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M&A in Bulgaria: A Positive Outlook

M&A in Bulgaria: A Positive Outlook

Issue 11.2
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Deal activity (both in terms of value and volume) dropped at the end of 2023 and the start of 2024. This is hardly surprising considering the overall unstable international environment and the variety of destabilizing factors at play. Regardless, we see signs of recovery.

Bulgaria’s economy remains stable, with generally positive prospects. In October 2023, Fitch Ratings confirmed Bulgaria’s Long-Term Foreign-Currency Issuer Default Rating at BBB with a positive outlook. Inflation has been contained to 4.7% annually (between December 2022 and December 2023). The 2024 state budget projects a deficit of 3%, GDP growth of 3.2%, and annual inflation up to 4.8%. All that helps Bulgaria negotiate with the ECB its entry into the eurozone as early as 2025. The financial system is healthy and largely profitable. Lending continues without interruption at record levels and at interest rates generally lower than in most of the eurozone countries.

As of March 31, 2024, Bulgaria will join the exclusive Schengen club, and our citizens will be able to travel by air and sea, without border controls, across the Schengen Area.

Inbound M&A

Bulgaria has been increasingly recognized as a home of target businesses that are (globally) scalable, with high-growth potential. This is due to a mixture of beneficial local circumstances and characteristics that position it in a favorable light. To name just a few: a proactive generation of serial entrepreneurs who have created, developed, and sold successful businesses and currently reinvest their earnings into subsequent projects (in the same or often completely different industries and markets) and a mature ecosystem including start-ups, investors (individual angels and sophisticated venture capital and private equity funds), advisers (many law firms play active roles in business and industry associations), highly educated and professionally accomplished diaspora of Bulgarian experts, managers, C-level executives, and businessmen/women from developed markets. As a result, the interest in the market and the dealmaking in 2024 will increase. Local sellers should, however, be more realistic with their valuation expectations because buyers lately are not determined to close a deal at any cost simply due to a fear of missing out.

Many of the factors above led to a probably small in terms of value (the purchase price has not been disclosed) but a very high-profile acquisition of a Bulgarian start-up company by a Big Tech mastodon: In October 2023, Meta, the owner of Facebook and Instagram, acquired Acutance Imaging.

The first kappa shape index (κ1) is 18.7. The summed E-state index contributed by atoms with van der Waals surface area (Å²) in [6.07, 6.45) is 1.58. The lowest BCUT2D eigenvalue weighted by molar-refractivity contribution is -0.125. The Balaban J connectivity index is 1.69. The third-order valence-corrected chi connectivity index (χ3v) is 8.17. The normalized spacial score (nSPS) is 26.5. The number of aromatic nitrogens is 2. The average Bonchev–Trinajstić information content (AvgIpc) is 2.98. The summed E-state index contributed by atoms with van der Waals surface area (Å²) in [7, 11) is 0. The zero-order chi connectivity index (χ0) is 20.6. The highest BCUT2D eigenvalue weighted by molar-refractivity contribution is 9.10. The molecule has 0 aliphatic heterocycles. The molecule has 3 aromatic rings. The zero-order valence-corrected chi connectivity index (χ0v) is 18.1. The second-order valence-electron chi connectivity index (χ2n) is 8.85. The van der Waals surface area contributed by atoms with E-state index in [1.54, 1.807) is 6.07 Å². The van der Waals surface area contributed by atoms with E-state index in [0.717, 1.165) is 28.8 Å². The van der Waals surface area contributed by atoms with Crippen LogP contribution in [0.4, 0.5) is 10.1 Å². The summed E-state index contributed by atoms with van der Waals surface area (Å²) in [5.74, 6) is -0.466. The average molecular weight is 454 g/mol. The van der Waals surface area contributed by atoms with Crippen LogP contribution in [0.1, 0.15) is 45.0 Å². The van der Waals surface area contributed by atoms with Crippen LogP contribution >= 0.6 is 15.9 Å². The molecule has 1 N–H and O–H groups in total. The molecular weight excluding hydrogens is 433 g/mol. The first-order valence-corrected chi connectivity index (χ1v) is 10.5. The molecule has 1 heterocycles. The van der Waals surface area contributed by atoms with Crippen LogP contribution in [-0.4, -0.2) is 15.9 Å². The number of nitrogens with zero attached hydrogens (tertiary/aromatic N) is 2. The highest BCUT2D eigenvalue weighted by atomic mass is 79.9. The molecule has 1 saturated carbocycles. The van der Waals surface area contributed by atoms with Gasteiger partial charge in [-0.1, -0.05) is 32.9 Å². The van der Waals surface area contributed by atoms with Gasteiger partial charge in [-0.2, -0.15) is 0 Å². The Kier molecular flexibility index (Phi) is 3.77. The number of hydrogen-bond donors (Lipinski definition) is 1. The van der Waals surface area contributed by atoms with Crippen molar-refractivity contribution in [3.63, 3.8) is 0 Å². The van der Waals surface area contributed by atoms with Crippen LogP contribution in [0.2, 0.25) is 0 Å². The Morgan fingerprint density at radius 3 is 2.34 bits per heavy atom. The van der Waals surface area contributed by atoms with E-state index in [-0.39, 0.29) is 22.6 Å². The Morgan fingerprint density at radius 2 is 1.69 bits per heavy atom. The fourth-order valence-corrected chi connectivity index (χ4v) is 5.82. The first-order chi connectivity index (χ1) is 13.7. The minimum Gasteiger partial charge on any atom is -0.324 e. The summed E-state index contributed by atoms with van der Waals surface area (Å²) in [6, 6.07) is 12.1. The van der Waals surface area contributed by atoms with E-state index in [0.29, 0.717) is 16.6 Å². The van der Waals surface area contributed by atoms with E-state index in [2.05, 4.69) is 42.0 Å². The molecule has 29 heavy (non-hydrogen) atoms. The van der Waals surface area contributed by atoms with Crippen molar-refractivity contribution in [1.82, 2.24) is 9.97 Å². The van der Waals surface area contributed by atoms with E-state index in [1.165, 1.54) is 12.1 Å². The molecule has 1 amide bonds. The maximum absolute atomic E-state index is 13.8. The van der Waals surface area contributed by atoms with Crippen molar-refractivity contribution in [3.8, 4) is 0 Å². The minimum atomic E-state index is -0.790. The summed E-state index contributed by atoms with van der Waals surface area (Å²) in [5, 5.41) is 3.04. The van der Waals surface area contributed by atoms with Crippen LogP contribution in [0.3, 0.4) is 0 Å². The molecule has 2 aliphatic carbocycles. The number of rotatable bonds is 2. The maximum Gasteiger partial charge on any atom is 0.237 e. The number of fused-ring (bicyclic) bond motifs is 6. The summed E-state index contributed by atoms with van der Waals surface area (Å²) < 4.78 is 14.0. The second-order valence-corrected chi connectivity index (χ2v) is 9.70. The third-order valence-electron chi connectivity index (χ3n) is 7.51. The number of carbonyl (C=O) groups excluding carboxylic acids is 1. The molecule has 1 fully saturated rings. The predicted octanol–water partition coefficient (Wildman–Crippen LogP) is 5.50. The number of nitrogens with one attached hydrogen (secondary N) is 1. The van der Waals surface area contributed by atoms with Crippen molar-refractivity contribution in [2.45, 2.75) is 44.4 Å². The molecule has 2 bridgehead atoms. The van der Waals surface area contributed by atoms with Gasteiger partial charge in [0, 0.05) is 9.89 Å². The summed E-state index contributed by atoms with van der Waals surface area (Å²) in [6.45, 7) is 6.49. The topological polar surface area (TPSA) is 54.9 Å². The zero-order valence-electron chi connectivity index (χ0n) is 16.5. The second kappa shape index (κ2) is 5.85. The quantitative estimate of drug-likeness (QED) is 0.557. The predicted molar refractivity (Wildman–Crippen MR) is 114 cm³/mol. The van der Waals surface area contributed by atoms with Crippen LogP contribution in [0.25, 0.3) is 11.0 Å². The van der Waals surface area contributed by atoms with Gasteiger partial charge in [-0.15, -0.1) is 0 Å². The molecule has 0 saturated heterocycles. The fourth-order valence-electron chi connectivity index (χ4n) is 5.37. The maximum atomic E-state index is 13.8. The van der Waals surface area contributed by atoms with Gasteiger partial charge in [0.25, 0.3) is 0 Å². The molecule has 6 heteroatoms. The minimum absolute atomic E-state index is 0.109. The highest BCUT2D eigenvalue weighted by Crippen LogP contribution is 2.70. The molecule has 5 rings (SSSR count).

Outbound M&A

Several Bulgarian strategic and financial investors actively look for targets in the SEE region. As an example, Invenio Partners co-invested in the vocational education division of the Serbia-founded LINK Group. At the same time, early-stage VC firm Launchub Ventures invested in the Hungarian-UK AI startup Colossyan as part of USD 22 million Series A funding.

Key Takeaways

It is predominantly a buyer’s market, but to a lesser extent in the industries that still attract major investors and maintain high valuations like healthcare, technology (especially fintech with two very recent acquisitions: Advent International/myPOS and Ingenico/Phos), and their intersection – healthcare tech. Transaction structures and documents have become more balanced and reflect the buyers’ stronger positions and legitimate interest in risk reduction. Sale processes and transaction negotiations take longer, and transaction structures and documents are more complex and detailed, aimed at addressing most of the identified risks. Buyers and their advisers are often reluctant and much less willing to leave such risks not legally covered.

Naturally, some deals are delayed and will potentially be aborted. Bulgarian regulators may cause considerable delays in the closing of signed deals. The Commission for the Protection of Competition has delayed the review of several major cross-border, multijurisdictional transactions that were not large enough to fall within the jurisdiction of the EU Commission (Advent International/myPOS and Emirates Telecom/PPF Telecom Bulgaria). There are precedents where parties filed directly with the EU Commission, bypassing the national authority and obtaining relatively fast and simple merger clearance.

Both sellers and buyers have awakened from the over-excitement typical in the last record-breaking years – we see more pessimism. Unlike in recent times, parties lately enter into negotiations determined to walk away if the terms offered remain unsatisfactory. The room for compromises and concessions has narrowed. For buyers, it is not the end of the world if a deal they pursue does not materialize. Sellers and advisers should be aware.

By Pavel Hristov and Dragomir Stefanov, Partners, Hristov & Partners

This article was originally published in Issue 11.2 of the CEE Legal Matters Magazine. If you would like to receive a hard copy of the magazine, you can subscribe here.

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